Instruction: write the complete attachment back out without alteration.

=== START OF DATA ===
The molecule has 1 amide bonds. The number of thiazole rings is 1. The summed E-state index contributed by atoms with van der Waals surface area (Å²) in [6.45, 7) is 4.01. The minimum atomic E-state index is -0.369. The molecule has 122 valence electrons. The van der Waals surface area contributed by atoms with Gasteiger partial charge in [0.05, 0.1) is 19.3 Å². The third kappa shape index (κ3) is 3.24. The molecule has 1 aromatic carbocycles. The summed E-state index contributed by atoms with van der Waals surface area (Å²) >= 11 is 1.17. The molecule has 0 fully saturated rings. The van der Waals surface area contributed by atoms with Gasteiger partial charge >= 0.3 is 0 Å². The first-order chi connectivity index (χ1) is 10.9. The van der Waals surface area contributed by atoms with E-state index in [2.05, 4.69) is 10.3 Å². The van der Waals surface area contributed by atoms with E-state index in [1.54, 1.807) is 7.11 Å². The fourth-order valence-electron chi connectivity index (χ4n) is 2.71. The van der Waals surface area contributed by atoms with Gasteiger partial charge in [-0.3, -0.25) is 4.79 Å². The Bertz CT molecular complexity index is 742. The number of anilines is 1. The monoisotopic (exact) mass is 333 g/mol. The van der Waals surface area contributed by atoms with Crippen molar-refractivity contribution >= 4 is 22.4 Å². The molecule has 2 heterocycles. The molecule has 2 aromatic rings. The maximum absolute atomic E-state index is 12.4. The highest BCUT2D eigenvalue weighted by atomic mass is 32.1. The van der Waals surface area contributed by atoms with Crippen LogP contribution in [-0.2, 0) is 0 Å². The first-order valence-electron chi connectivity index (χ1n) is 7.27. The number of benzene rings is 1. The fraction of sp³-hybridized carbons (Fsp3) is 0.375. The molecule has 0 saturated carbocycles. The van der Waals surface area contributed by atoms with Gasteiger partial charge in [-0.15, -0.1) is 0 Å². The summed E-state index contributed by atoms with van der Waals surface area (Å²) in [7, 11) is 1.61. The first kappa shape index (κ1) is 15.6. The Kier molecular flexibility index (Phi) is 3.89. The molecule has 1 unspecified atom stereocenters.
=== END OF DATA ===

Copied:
The molecule has 1 amide bonds. The number of thiazole rings is 1. The summed E-state index contributed by atoms with van der Waals surface area (Å²) in [6.45, 7) is 4.01. The minimum atomic E-state index is -0.369. The molecule has 122 valence electrons. The van der Waals surface area contributed by atoms with Gasteiger partial charge in [0.05, 0.1) is 19.3 Å². The third kappa shape index (κ3) is 3.24. The molecule has 1 aromatic carbocycles. The summed E-state index contributed by atoms with van der Waals surface area (Å²) >= 11 is 1.17. The molecule has 0 fully saturated rings. The van der Waals surface area contributed by atoms with Gasteiger partial charge >= 0.3 is 0 Å². The first-order chi connectivity index (χ1) is 10.9. The van der Waals surface area contributed by atoms with E-state index in [2.05, 4.69) is 10.3 Å². The van der Waals surface area contributed by atoms with E-state index in [1.54, 1.807) is 7.11 Å². The fourth-order valence-electron chi connectivity index (χ4n) is 2.71. The van der Waals surface area contributed by atoms with Gasteiger partial charge in [-0.3, -0.25) is 4.79 Å². The Bertz CT molecular complexity index is 742. The number of anilines is 1. The monoisotopic (exact) mass is 333 g/mol. The van der Waals surface area contributed by atoms with Crippen molar-refractivity contribution >= 4 is 22.4 Å². The molecule has 2 heterocycles. The molecule has 2 aromatic rings. The maximum absolute atomic E-state index is 12.4. The highest BCUT2D eigenvalue weighted by atomic mass is 32.1. The van der Waals surface area contributed by atoms with Crippen LogP contribution in [-0.2, 0) is 0 Å². The first-order valence-electron chi connectivity index (χ1n) is 7.27. The number of benzene rings is 1. The fraction of sp³-hybridized carbons (Fsp3) is 0.375. The molecule has 0 saturated carbocycles. The van der Waals surface area contributed by atoms with Gasteiger partial charge in [-0.15, -0.1) is 0 Å². The summed E-state index contributed by atoms with van der Waals surface area (Å²) in [7, 11) is 1.61. The first kappa shape index (κ1) is 15.6. The Kier molecular flexibility index (Phi) is 3.89. The molecule has 1 unspecified atom stereocenters.